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The Restaurant Recession

Jeremy Horpedahl, Ph.D., assistant professor of economics

One of the most visible signs of the COVID-19 recession has been the massive harm to restaurants and bars. We see it as we drive around town: Restaurants are closed, doing curbside service only, or have radically altered their layout to make their spaces safer.

We can also see the harm to restaurants in the economic data. Back in the depths of the shutdowns and labor market contraction in April, fully one-third of all job losses in Texas were centered on the “food services and drinking places” industry, as the Bureau of Labor Statistics calls these establishments. Pre-pandemic, this industry accounted for 8.7 percent of all nonfarm jobs in Texas.

In total, over 450,000 restaurant and bar workers were out of work, out of about 1.1 million before the pandemic. Relative to the size of the restaurant and bar industry, workers at these businesses were hit four times as hard as the average worker. While everything is bigger in Texas, these figures are closely comparable to national data, where restaurants and bars accounted for 7.9 percent of employment before the pandemic, and about 28 percent of job losses through April.

Within the restaurant and bar industry, bars and restaurants that depend primarily on dining room service were hit much harder. Fast food restaurants, for example, were already well-equipped to provide drive-thru service.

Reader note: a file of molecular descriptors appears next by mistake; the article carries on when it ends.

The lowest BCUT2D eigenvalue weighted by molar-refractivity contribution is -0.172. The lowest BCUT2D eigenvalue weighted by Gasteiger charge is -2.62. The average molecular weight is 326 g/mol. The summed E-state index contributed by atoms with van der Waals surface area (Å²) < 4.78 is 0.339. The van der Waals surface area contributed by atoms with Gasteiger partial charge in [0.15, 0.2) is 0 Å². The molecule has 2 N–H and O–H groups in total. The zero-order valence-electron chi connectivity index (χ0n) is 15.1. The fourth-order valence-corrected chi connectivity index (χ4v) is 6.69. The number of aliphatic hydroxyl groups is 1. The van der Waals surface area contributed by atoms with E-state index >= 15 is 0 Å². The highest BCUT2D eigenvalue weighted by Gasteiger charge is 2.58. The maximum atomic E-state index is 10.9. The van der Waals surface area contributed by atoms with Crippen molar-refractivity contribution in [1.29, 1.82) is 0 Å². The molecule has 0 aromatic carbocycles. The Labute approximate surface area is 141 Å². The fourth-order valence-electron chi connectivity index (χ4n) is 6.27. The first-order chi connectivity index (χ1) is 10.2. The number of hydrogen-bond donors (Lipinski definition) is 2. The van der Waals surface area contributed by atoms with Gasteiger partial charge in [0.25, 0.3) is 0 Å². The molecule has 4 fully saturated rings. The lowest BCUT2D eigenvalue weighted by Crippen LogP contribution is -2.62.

Read more at Texas CEO Magazine.

Putting the GDP Numbers in Context: What You Need to Know

By Jeremy Horpedahl, Ph.D.

Jeremy Horpedahl, Ph.D.

We all know that we are going through one of the worst economic downturns in US history. But how bad exactly is the downturn? The recently released Gross Domestic Product data for the second quarter of 2020 paint a very grim picture, with the headline number suggesting that the economy contracted by -32.9%.

GDP is a measure of all economic activity that takes place in a quarter or a year. Was there really one-third less activity in the second quarter compared with the first quarter? No there was not. The actual number is about a 7% decline. I’ll explain more how I came up with that number, but let me stress this is still a very bad number. It’s the worst we have on record, possibly the worst in US history, probably even worse than any one quarter of the Great Depression (if we had directly comparable data). Still, a number like -32.9% is not a very helpful number in the current context.

Interpreting economic data is challenging during the current economic crisis. My intent is not to downplay the harm, but to give it proper context. For example, I have previously written that the unemployment rate understates how much pain there is in the labor market right now. In contrast, the recently released GDP data overstate the economic pain.

Read more at Texas CEO Magazine.

Horpedahl also recently appeared on The Cato Institute’s Daily Podcast to give a quick rundown of the numbers. Listen here or anywhere you get podcasts.